Gaining Momentum

As I began the blog there were plenty of people who told us that what we were doing was “nice” but it will have little effect on the concussion issue.  The easiest and actual response was “so what?”  I honestly did not care if people didn’t take the information we wanted to present seriously; I KNEW that someone would.

The original concept was to gather stories and information from as many sources I could find on the limited time I have to devote to the blog.  Fortunately we were able to add contributors that have helped in this endeavor (looking at you Noodle), as well as Parent Advocates and the occasional “anonymous poster”.

We believe the information is valid and “blog-worthy” in order to make people aware of the ever-changing issue of concussions.  As viewers and commentors have increased over time we believe that we are on the right path.

A lot of the emails and comments I receive in confidence take umbrage with the “attacks” on the NFL and major sports.  I can see that angle and appreciate the candor, however it is those entities that we will gain the most profound guidance Continue reading

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Matt Chaney: Football-Meida Complex

Matt Chaney is a former football player and even self-described “juicer” during his time in the game.  He used his first hand experience to write a book about steroids in football “Spiral of Denial: Muscle Doping in American Football“, and now has taken his focus on the concussion issue.  Chaney is what I like to call a “pseudo contributor” to The Concussion Blog, he has helped with finding many articles and topics on this blog.  Behind the scenes Matt is one of the most profound people to spark conversation, and has very “real” views on this issue; not to mention that Chaney is a very good journalist.  (This post is part 2 of an excerpt preview for a pending analysis on Chaney’s Blog, ‘Brain Trauma Stalks Football Players, Dictates Impact Game Reform,’ which will include independent experts’ recommendations for constructive steps imperative to the sport’s survival at public schools and colleges.)

A couple of months after Matt Chaney took a hard look at Neuropsychological Testing he now looks at how the media has been handling the issue.  Matt holds nothing back as his analysis and opinion make people take a look at how things are being done.  Chaney has even given The Concussion Blog some of his feedback and we listen to every point.  Some of his points are clear but yet seem to be overlooked;

Despite the contemporary campaign of “concussion awareness” and “culture change” for tackle football, as game officials and media promote, America essentially remains insensitive to brain disorder in victims and especially athletes.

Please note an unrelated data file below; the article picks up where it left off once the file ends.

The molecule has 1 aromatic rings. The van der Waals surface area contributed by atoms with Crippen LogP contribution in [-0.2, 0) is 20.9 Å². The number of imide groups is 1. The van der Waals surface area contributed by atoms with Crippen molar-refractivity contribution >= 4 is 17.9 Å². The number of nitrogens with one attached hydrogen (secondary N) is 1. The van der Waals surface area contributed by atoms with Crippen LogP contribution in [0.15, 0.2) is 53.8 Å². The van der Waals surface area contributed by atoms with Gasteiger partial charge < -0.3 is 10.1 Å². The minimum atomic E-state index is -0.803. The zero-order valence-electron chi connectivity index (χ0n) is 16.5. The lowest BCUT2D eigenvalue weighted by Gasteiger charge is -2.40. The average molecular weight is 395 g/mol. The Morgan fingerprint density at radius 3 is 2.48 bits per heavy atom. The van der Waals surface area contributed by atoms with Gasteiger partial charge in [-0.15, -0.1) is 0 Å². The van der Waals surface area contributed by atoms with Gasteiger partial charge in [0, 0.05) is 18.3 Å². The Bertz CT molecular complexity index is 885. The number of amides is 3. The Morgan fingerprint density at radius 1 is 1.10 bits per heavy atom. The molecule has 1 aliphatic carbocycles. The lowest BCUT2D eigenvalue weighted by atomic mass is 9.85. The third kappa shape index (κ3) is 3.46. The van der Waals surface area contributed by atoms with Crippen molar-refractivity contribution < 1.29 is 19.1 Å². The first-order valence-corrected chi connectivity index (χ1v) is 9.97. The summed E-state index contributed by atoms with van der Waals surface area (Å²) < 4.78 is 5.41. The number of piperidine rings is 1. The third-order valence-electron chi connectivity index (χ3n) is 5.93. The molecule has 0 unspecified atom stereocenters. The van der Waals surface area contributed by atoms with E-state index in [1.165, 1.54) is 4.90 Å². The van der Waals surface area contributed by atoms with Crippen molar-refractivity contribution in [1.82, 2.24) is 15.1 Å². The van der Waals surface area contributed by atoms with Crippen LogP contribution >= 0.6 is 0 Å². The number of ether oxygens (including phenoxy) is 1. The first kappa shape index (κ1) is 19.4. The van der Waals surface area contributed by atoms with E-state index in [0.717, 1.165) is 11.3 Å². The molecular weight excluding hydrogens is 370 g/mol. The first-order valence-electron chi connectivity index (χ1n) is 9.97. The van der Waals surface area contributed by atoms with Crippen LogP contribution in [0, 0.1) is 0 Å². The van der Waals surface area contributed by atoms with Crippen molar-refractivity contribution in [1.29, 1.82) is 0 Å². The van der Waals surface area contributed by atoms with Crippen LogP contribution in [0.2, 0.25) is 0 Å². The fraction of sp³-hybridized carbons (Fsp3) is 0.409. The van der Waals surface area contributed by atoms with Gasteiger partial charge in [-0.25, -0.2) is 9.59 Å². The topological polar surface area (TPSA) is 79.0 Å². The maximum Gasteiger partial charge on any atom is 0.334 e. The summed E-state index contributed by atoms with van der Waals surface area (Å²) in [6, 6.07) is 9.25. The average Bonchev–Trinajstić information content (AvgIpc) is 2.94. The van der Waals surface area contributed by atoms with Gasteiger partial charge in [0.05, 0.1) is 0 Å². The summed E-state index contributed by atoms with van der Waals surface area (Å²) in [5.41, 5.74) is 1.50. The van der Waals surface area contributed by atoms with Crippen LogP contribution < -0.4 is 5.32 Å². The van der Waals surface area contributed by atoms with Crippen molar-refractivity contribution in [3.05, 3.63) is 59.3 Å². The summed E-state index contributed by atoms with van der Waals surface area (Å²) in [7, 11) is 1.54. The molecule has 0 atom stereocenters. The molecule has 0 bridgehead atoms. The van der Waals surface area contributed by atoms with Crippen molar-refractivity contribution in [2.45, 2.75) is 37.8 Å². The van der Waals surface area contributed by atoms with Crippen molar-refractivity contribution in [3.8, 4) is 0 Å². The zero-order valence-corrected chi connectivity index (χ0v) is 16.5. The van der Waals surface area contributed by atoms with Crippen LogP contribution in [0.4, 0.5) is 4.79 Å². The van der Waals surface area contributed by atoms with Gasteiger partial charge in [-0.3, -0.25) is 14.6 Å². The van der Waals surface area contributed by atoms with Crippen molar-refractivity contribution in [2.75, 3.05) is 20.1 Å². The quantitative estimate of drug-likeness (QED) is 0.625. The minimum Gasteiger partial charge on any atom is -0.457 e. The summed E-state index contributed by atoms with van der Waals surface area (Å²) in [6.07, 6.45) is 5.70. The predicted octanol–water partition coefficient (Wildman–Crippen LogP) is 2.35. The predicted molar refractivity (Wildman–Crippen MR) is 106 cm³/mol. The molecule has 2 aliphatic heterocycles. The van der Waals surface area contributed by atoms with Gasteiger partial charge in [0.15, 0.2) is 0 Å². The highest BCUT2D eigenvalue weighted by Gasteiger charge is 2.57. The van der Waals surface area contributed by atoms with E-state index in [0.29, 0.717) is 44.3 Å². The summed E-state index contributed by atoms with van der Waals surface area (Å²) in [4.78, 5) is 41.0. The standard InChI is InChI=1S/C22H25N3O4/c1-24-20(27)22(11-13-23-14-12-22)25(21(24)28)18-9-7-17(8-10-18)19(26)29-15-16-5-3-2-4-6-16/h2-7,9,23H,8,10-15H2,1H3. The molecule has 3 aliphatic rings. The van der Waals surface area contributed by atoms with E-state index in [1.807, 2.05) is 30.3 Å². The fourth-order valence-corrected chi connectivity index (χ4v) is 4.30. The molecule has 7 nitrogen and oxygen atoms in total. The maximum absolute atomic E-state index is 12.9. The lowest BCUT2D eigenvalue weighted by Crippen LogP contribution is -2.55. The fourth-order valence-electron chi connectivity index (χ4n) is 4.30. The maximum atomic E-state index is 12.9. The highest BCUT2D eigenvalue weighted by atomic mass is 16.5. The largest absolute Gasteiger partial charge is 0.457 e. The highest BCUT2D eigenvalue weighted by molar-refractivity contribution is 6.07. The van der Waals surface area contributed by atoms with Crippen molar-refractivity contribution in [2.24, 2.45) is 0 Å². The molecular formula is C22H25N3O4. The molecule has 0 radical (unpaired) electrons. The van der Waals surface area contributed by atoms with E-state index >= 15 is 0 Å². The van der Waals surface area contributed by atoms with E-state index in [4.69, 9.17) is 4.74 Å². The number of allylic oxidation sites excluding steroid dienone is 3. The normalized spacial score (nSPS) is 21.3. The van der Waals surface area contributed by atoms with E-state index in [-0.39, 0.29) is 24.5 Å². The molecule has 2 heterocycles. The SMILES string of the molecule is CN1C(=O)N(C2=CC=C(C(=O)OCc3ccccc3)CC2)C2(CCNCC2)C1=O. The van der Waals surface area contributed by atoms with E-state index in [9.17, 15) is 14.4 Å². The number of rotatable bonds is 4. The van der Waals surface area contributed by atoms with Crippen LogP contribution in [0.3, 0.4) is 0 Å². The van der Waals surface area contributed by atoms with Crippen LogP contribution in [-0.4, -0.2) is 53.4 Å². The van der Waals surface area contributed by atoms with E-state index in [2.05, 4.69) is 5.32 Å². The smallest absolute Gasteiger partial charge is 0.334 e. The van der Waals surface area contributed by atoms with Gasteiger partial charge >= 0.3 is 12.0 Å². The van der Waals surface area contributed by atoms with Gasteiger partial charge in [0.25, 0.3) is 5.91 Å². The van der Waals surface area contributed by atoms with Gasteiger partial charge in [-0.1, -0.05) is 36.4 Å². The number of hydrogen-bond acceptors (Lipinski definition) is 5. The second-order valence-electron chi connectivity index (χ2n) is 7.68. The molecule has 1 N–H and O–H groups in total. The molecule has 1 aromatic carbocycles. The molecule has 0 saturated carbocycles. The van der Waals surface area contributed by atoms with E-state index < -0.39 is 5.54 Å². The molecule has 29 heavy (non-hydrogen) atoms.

“Generally speaking, mankind does not empathize with brain diseases as well as with physical ailments; there is this negative response, culturally, for diseases of the brain,” said Dr. Bennet Omalu, the forensic pathologist who first discovered cerebral damage in an American football player, deceased NFL lineman Mike Webster.

“If you talk about having mental disorder, psychological disease, people wouldn’t empathize with you,” Omalu said. “Rather, they would Continue reading

The Media and Concussions

After being ignored for far too long, concussions and brain injury seem to have been rightfully recognized as the most important issue in contact sports. However, even the medical community is quick to note the dearth of good information about brain injuries. After my cycling accident and subsequent coma almost 8 years ago, the information my family was given had them constantly bracing for the worst. My mom tells me that when she was a kid and she’d ask her dad a question, the answer would invariably be, “Look it up.” That explains her career choice (librarian) and her never-ending search for more information. Yet, even she had a very difficult time finding information that would give her solace or at least an idea of what problems her son would face. Even though my brain injury was more acute and severe than a concussion, both are brain injuries. I think that an extremely important point about concussions is being lost in the extra-subjective and passionate world of pro sports.

It’s fortunate the newspapers like the Globe and Mail and the New York Times were quickly on the issue as it came to the fore in their health and sports sections. As would be expected, the Globe and Mail centres most of their attention on hockey, while the New York Times focuses primarily on football. They’ve obviously done an outstanding job of bringing the brain injury issue forward. An issue will not become important to the public by starting with explanations and definitions, but once an issue goes from afterthought Continue reading